Evaluation of Targeted Subsidies and Their Impact on Neighborhoods (Job Market Paper)
Residing in low-poverty neighborhoods is suggested to be beneficial for a household's well-being. However, rental assistance recipients are currently disproportionately located in high-poverty neighborhoods and it is unclear whether efforts to promote their relocation will be successful. In addition, providing access to rental assistance recipients in relatively affluent neighborhoods raises concerns about inducing adverse effects on neighborhoods. Focusing on a reform to the largest rental assistance program in the US that increased the share of a neighborhood's rental stock that can be subsidized in high-rent neighborhoods with a commensurate decrease in low-rent neighborhoods, this paper analyzes its causal effect on both the number of rental assistance recipients residing in each neighborhood and neighborhood average house prices. Exploiting a novel triple difference design, that controls for trends in high-rent neighborhoods relative to low-rent neighborhoods and changes in these trends across treatment periods, this paper finds that changing this share significantly influences the number of rental assistance recipients within a neighborhood, with considerable heterogeneity across broad geographical areas. An event study analysis shows this effect takes place only after implementation, peaks $2$ years later, and remains significant after $4$ years. Furthermore, this paper finds no effect on average neighborhood house prices. Finally, synthetic control methods confirm the main conclusions and further suggest the policy reform would be equally effective in areas not implemented.
Local Labor Market Composition Changes and Their Effect on Major Choice
This paper seeks to give a better understanding about the relationship between the major choice process and the labor market structure by examining the responsiveness of major specific completions to the share of the local labor market that is comprised by the graduates of a given major. The dynamic effect is identified by exploiting quasi-random variation that is constructed using shift-share instruments which leverage both changes in the occupational composition and the composition of majors within occupations at the national level. Data on major completions for the time period of 2009 ¡ 2018 are obtained from the Integrated Post-secondary Education Data System (IPEDS) of the National Center for Education Statistics (NCES) whereas the major shares of the local labor markets are constructed using the American Community Survey (ACS) for the same time period. The results of the estimation show that students are in deed responsive to changes in the local labor market with the period between freshman and sophomore years having the biggest effect. A decomposition of the effect shows that most of the effect is comprised of an over-response to the changing occupational composition and a moderate response to changes coming from the major composition within occupations.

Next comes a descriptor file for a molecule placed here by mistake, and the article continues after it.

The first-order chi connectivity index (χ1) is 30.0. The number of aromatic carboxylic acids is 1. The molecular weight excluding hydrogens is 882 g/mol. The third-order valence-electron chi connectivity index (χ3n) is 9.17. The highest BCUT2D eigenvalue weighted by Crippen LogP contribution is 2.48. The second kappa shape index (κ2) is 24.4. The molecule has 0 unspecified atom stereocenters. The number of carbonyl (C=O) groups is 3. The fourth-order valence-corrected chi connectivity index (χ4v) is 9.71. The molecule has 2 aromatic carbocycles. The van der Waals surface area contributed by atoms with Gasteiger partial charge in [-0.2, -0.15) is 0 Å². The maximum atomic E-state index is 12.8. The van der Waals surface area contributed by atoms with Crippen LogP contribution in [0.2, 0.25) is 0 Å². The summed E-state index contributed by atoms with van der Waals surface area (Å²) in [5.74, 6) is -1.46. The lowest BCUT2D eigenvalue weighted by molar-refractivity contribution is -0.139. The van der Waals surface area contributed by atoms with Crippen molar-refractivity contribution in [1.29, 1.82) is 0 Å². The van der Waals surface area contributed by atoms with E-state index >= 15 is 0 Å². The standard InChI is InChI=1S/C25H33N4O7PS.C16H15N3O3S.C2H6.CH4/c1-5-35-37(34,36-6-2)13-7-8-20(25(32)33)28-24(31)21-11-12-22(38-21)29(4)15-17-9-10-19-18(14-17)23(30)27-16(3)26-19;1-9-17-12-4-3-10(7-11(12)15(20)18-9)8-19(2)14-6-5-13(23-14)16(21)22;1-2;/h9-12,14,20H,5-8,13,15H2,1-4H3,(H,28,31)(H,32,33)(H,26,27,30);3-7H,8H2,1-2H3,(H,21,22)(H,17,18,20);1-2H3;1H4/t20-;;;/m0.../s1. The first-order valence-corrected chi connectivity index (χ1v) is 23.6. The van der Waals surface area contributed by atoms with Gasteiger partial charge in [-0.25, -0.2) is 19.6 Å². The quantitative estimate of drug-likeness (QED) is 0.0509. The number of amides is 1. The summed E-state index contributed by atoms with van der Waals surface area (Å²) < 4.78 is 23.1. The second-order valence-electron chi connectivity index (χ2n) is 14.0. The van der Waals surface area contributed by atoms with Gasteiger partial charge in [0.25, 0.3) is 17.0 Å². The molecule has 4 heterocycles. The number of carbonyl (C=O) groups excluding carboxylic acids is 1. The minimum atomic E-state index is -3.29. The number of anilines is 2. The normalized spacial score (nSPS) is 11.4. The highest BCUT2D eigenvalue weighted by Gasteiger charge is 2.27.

Occupational Sorting with Heterogeneous Employer Learning Rates
The employer learning process is an important aspect of wage dynamics and is more pronounced at the beginning of one’s career. Due to asymmetric information, individuals who are more (less) productive than what their observables reveal, will be underpaid (overpaid) at the beginning of their careers. In this paper, I develop a two-period, two-occupation model which analyzes the occupational decisions in an asymmetric information game where workers differ on whether their productivity was underestimated or overestimated, which is called productivity assessment error, and occupations are heterogeneous with respect to the extent at which output is associated with a worker’s productivity assessment error, which is argued to be correlated with the employer learning rates. Two predictions are derived from the model. First, workers with positive (negative) productivity assessment errors are more likely to sort into occupations where employer learning is faster (slower), and second, the incentives to sort in this manner are diminishing with experience. I use data from the National Longitudinal Survey of Youth 1979 (NLSY79) and Current Population Survey (CPS) Merged Outgoing Rotation Group(MORG) to directly test these two predictions separately for workers who have less than college degree education and for college graduates. The findings from the former educational group align with the two predictions, whereas the findings from the latter do not.